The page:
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Frame chroming..

Old 02-19-19, 08:22 PM
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Frame chroming..

Can I get a bike frame chrome plated? What preparation must be done before chroming?
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Old 02-19-19, 08:33 PM
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You can, I feel like you aren't going to like how much it costs. They need to be cleaned and polished. I take it that some platers are fairly good at polishing, but it will cost you.
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Old 02-19-19, 08:45 PM
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Environmental restrictions means that chrome plating costs a bunch more than it did decades ago, which really makes it cost-prohibitive for most folks. I remember back in the late 70's/early 80's, Schwinn charged $50 to upgrade from paint to full chrome on their 11.8 Voyageur and 12.2 Super Le Tour models. Those were the days.
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Old 02-19-19, 10:01 PM
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I think paint has gone up more
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Old 02-19-19, 10:15 PM
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Originally Posted by SilverSteve View Post
Can I get a bike frame chrome plated? What preparation must be done before chroming?
Sure. It depends on your area how much it will cost. In St Louis, there is a local plater who shows $250-$300 for frame and fork. They did a frame for me about 10 years ago and I am quite pleased. I took it into them with no prep. Bear in mind that if your frame has dings and the like, they are probably not going to fill them. You will need to do that. I was fortunate in that my frame was clean AFA damage. Likely it will cost much more in your neck of the woods. Ask the local motorcyclists or people at car shows who did their work.


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Old 02-19-19, 11:04 PM
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Polish it .. plating wont hide anything...

copper> nickel >then chrome , is how you do it right ...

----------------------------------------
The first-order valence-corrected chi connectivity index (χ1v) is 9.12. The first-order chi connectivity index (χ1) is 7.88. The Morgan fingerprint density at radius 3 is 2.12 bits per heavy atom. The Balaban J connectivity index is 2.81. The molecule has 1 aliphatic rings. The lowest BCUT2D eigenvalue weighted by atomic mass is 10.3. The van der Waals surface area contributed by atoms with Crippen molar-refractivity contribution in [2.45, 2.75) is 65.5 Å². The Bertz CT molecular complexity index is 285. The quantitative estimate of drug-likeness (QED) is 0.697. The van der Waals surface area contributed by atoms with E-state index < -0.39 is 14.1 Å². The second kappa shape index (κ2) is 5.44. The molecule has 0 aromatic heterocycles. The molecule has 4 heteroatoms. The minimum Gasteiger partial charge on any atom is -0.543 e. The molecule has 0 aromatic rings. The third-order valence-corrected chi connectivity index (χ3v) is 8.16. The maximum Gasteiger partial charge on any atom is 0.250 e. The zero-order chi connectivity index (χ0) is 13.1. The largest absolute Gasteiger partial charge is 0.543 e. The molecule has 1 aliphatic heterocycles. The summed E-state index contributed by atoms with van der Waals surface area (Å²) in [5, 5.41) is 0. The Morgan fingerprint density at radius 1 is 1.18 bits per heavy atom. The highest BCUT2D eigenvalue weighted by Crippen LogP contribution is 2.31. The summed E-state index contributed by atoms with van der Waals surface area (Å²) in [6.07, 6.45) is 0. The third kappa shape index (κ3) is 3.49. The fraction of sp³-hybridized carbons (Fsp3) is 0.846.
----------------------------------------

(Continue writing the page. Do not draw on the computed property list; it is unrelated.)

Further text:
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Old 02-20-19, 08:12 AM
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If existing chrome it must be stripped first, but that's not too much. The polishing is where I have had trouble and had to spend money to get it right. Areas like bottom bracket lugs, as you would imagine, can not be done with a buffer made for a 1957 Chevy bumper. Call around for a shop that knows bicycles (don't want your crown race plated), have them check out your frame and give you a price for the quality you are looking for.
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Old 02-20-19, 08:58 AM
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Just to make sure I understand things... It seems like rechroming an existing chromed frame should be easier than chroming a previously "just painted" frame. Remove the old chrome, polish up the places where previous chrome loss exposed bare steel, then plate the frame? This particularly assumes you're looking to preserve original "manufacturing patina," file marks, lugs not thinned within an inch of their lives, etc.

I ask because my Atala Super Pro frame needs to be redone. It is already fully chromed, but some places (underneath down tube & top tube, chainstays) have suffered some chrome loss. I will need to make sure that's not happening from the inside out, but if not, I'm thinking it should be a bit less work than a frame which has never seen chrome before.
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Old 02-20-19, 10:26 AM
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That Atala is gorgeous. Looks like a Giuseppe Pela build to me. It is going to need lots of prep. Prep that non-bike platers just won't do correctly or at all. That it has been previously polished for chrome will make the job a little easier. A little. Robert Schmidt at Velociao.com. He does the cromovelato as well. English spoken.Very reasonable prices. Chroming will be done in Italy - it will look like Italian chrome when complete. Chrome comes in many flavors and the most perfect job that is non-Italian will not be same.

"Remove the old chrome" is not easy. Can be done with bead blasting, better done with reverse electrolysis. Reverse electrolysis is plain risky - should only be done by those who do it routinely.
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Old 02-20-19, 01:00 PM
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Franklin Frames shows $1100 for chroming and frame and fork but that might only be a new frame from them.

Rechroming a fork $225 and it just says 'call' for stays and lugs Frames